Foramen cecum (tongue)

From Wikipedia, the free encyclopedia
Jump to: navigation, search
Foramen cecum (tongue)
Foramen caecum.png
The entrance to the larynx, viewed from behind. Foramen cecum labeled with bolded text.
The mouth cavity. The cheeks have been slit transversely and the tongue pulled forward. (Foramen cecum is visible but not labeled.)
Latin Foramen caecum linguae
Precursor pharyngeal arches[1]
Anatomical terminology

The dorsum of the tongue is convex and marked by a median sulcus, which divides it into symmetrical halves; this sulcus ends behind, about 2.5 cm from the root of the organ, in a depression, the foramen cecum (or foramen caecum or foramen Morgagni), from which a shallow groove, the sulcus terminalis, runs lateral and anterior on either side to the margin of the tongue.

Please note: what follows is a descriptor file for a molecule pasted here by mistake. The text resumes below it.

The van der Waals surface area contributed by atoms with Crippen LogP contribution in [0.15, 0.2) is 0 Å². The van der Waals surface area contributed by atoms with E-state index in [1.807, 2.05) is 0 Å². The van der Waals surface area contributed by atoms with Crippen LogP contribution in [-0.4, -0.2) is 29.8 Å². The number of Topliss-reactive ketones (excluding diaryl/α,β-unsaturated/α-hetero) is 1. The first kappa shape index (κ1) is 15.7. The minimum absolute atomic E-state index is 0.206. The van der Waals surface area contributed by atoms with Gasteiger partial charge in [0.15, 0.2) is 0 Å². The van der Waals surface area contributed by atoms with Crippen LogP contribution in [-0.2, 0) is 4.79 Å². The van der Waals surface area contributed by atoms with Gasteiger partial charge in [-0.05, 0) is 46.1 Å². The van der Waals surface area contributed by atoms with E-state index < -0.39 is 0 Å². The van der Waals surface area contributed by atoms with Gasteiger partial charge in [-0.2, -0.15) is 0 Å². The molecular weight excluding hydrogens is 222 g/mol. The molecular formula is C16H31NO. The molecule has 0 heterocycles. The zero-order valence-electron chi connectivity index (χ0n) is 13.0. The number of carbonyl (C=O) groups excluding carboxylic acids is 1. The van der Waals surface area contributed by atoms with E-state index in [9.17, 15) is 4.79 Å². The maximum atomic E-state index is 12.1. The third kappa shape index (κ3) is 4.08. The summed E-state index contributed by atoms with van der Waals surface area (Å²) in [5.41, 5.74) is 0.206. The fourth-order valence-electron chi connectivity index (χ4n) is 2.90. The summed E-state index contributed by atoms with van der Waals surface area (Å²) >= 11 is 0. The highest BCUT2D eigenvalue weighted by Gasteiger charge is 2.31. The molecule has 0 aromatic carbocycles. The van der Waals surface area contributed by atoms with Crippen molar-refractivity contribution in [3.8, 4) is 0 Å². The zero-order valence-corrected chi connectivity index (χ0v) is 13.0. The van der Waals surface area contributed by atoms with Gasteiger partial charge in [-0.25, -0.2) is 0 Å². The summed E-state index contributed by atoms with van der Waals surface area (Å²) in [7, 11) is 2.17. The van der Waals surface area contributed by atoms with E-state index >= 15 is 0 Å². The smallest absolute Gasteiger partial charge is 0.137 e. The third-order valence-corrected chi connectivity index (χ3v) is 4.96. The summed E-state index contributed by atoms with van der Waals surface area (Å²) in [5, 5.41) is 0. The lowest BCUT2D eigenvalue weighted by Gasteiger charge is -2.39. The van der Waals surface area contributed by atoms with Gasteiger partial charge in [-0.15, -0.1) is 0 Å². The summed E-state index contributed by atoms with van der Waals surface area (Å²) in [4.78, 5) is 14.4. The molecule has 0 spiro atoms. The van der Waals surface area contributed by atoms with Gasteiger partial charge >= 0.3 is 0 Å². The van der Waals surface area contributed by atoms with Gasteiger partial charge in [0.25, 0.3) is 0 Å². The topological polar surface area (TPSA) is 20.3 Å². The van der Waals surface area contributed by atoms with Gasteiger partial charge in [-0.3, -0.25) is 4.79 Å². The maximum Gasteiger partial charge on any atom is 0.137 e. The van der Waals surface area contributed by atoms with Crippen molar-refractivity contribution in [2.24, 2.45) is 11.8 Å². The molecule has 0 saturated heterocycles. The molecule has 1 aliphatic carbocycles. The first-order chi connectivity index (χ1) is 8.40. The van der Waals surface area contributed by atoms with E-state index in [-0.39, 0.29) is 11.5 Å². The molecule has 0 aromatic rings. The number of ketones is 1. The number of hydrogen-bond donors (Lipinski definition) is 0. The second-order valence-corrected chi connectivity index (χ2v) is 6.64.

The foramen cecum is the point of attachment of the thyroglossal duct and is formed during the embryological descent of the thyroid gland.

Additional Images[edit]


This article incorporates text in the public domain from the 20th edition of Gray's Anatomy (1918)

  1. ^ hednk-024—Embryo Images at University of North Carolina

External links[edit]